On this day…

Nice hair

…in 1796, Napoleon Bonaparte married “Josephine.” I write her name inside quotes because her name was Rose, but Napoleon didn’t like it.

In 1987, I glued myself to a miniseries on TV called Napoleon and Josephine. I was immediately smitten with its dreamy star with the French name, Armand Assante. I’d never heard of him before that show. Even with the unattractive Napoleon hairstyle, I thought he was divine; diviner than any other actor I’d ever seen play the notorious emperor. Anyway, back to the history.

Now Nappy was no saint; aside from his well-documented megalomaniacal tendencies, he regarded adultery by a man acceptable (as did many in past societies), but grounds for divorce if a woman committed it. Indeed, his misogyny is also recorded for posterity:

Women . . . should not be regarded as the equals of men; they are, in fact, mere machines to make children” – 1817

Still, the little nutter had a soft side, and no one exposed it in its most painful manifestation as completely as the lovely Josephine. This morning (since I was up at 3), I happened to read some lectures about her, and she wasn’t a victim, either. To be sure, she was a conniving and heartless wench at times. Napoleon, away on a conflict, constantly wrote to her, confessing his love and entreating her to come join him in Italy. He was hopelessly devoted. Yet, Josephine was far too busy to bother with him, because, well…she had parties to go to and men to entertain. Lots of men to entertain. But he forgave her because he loved her. That was his first mistake, apparently.

When it finally came time for Napoleon to crown himself Emperor of Europe (a move that so infuriated composer Ludwig van Beethoven, he scratched out the name “Bonaparte” on his new symphony and named it “Eroica” instead), he brought the Pope all the way from Rome to Paris to preside over and bless the ceremony. It was at that inopportune time that Josephine “let it slip” that she and Napoleon had never had a church wedding. Back up the truck, Chuck. Party’s over, Pope goes home, and Nap has to make nice and not divorce Josephine. The thing plays out like a dime novel.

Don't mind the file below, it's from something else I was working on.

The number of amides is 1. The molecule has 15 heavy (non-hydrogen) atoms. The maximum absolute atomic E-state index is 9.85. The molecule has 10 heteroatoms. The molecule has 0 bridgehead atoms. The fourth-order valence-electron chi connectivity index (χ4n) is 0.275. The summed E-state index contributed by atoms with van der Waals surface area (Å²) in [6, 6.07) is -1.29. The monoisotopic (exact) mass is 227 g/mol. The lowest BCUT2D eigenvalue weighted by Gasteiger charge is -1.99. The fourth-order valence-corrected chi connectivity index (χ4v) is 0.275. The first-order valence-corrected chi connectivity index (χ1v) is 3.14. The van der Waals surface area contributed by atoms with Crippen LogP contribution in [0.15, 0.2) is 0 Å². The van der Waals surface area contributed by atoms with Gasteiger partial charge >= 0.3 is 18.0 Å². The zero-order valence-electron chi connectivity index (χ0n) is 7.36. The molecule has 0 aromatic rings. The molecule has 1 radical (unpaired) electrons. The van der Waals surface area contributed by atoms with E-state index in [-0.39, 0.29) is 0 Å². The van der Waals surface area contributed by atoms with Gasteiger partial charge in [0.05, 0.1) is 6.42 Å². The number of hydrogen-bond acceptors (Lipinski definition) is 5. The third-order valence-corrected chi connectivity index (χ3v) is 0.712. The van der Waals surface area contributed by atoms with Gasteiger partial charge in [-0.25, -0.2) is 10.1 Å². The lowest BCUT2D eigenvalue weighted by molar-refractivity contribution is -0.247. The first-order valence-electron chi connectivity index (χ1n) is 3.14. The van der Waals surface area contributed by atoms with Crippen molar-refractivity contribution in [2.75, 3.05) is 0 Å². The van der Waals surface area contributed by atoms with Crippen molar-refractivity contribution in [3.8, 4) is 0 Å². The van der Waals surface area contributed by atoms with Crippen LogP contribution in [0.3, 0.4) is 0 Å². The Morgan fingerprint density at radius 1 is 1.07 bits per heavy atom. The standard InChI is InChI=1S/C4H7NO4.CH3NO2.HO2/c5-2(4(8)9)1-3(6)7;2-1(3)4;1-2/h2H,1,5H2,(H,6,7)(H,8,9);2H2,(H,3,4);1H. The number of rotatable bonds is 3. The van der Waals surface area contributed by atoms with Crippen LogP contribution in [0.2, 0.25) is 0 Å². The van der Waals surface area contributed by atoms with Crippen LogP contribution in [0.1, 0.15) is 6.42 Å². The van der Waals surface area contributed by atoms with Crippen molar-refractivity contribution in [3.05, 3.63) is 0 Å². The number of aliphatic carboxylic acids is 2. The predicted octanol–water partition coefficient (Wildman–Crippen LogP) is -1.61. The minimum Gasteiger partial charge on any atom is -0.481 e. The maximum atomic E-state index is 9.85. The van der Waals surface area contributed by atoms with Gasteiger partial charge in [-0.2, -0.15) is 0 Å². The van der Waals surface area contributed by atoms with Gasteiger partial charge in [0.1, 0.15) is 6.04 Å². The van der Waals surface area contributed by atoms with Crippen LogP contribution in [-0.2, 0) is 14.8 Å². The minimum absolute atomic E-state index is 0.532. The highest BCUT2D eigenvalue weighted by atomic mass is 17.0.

It all ended badly, unfortunately. I just thought it was interesting to read that, as happens pretty often, a powerful man can control everything in his life, except his woman. HA.

And there’s your history lesson on this lovely Finkday. Happy weekend, yay!

6 thoughts on “On this day…

  1. Tom Hanks

    A good read and interesting history lesson, thanks for sharing!

    The only thing I like about Napoleon is the “hand in shirt” pose which I do on occasion.

    Reply
    1. Rat Fink Post author

      Awesome indeed, mon frère. And since you model it, you should know its origin. From
      “Dressing Classical Statuary: The Eighteenth-Century ‘Hand-in-Waistcoat’ Portrait.” by Arline Miller:

      Miller points out that the ‘hand-in’ portrait type appeared with “relentless frequency” during the eighteenth century and became almost a cliched pose in portrait painting. The pose was used so often by portraitists that one was even accused of not knowing how to paint hands. “In real life,” Miller observes, “the ‘hand-held-in’ was a common stance for men of breeding.”

      Miller goes on to give many examples of this posture in painted portraits dating from the early and middle 1700s, well before Napoleon’s birth. In 1738 Francois Nivelon published A Book Of Genteel Behavior, describing the “hand-in-waistcoat” posture as signifying “manly boldness tempered with modesty.” Miller says that the hidden hand was a feature of some statues of the ancient Greeks and Romans and that later painters based their poses on classical models.

      And there you go. :-)

      Reply
  2. Tom Hanks

    You are full of cool historical facts today!

    A stance for men of breeding…and “manly boldness tempered with modesty”…thats got me written all over it haha.

    Reply

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